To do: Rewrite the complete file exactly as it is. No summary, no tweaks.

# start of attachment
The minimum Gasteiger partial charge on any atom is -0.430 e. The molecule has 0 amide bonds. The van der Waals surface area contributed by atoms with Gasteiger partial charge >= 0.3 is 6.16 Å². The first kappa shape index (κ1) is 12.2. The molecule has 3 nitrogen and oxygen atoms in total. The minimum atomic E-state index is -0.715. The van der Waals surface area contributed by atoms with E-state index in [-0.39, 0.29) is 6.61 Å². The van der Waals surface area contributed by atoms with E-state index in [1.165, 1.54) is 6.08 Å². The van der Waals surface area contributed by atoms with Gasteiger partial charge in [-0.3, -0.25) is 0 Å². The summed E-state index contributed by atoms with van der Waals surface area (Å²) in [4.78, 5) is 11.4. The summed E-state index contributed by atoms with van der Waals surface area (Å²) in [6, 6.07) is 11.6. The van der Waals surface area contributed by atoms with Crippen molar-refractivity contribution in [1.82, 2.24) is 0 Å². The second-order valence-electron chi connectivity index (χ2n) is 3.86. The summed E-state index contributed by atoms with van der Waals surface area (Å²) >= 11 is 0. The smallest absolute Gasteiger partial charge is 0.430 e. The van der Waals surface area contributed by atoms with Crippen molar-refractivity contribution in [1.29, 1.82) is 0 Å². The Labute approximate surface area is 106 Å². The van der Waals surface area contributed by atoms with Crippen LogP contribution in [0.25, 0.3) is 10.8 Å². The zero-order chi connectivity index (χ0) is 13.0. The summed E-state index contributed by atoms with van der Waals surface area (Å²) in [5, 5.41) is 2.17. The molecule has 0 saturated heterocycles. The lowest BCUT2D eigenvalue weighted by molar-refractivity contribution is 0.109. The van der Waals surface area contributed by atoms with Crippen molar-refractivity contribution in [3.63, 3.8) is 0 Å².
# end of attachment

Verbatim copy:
The minimum Gasteiger partial charge on any atom is -0.430 e. The molecule has 0 amide bonds. The van der Waals surface area contributed by atoms with Gasteiger partial charge >= 0.3 is 6.16 Å². The first kappa shape index (κ1) is 12.2. The molecule has 3 nitrogen and oxygen atoms in total. The minimum atomic E-state index is -0.715. The van der Waals surface area contributed by atoms with E-state index in [-0.39, 0.29) is 6.61 Å². The van der Waals surface area contributed by atoms with E-state index in [1.165, 1.54) is 6.08 Å². The van der Waals surface area contributed by atoms with Gasteiger partial charge in [-0.3, -0.25) is 0 Å². The summed E-state index contributed by atoms with van der Waals surface area (Å²) in [4.78, 5) is 11.4. The summed E-state index contributed by atoms with van der Waals surface area (Å²) in [6, 6.07) is 11.6. The van der Waals surface area contributed by atoms with Crippen molar-refractivity contribution in [1.82, 2.24) is 0 Å². The second-order valence-electron chi connectivity index (χ2n) is 3.86. The summed E-state index contributed by atoms with van der Waals surface area (Å²) >= 11 is 0. The smallest absolute Gasteiger partial charge is 0.430 e. The van der Waals surface area contributed by atoms with Crippen molar-refractivity contribution in [1.29, 1.82) is 0 Å². The Labute approximate surface area is 106 Å². The van der Waals surface area contributed by atoms with Crippen LogP contribution in [0.25, 0.3) is 10.8 Å². The zero-order chi connectivity index (χ0) is 13.0. The summed E-state index contributed by atoms with van der Waals surface area (Å²) in [5, 5.41) is 2.17. The molecule has 0 saturated heterocycles. The lowest BCUT2D eigenvalue weighted by molar-refractivity contribution is 0.109. The van der Waals surface area contributed by atoms with Crippen molar-refractivity contribution in [3.63, 3.8) is 0 Å².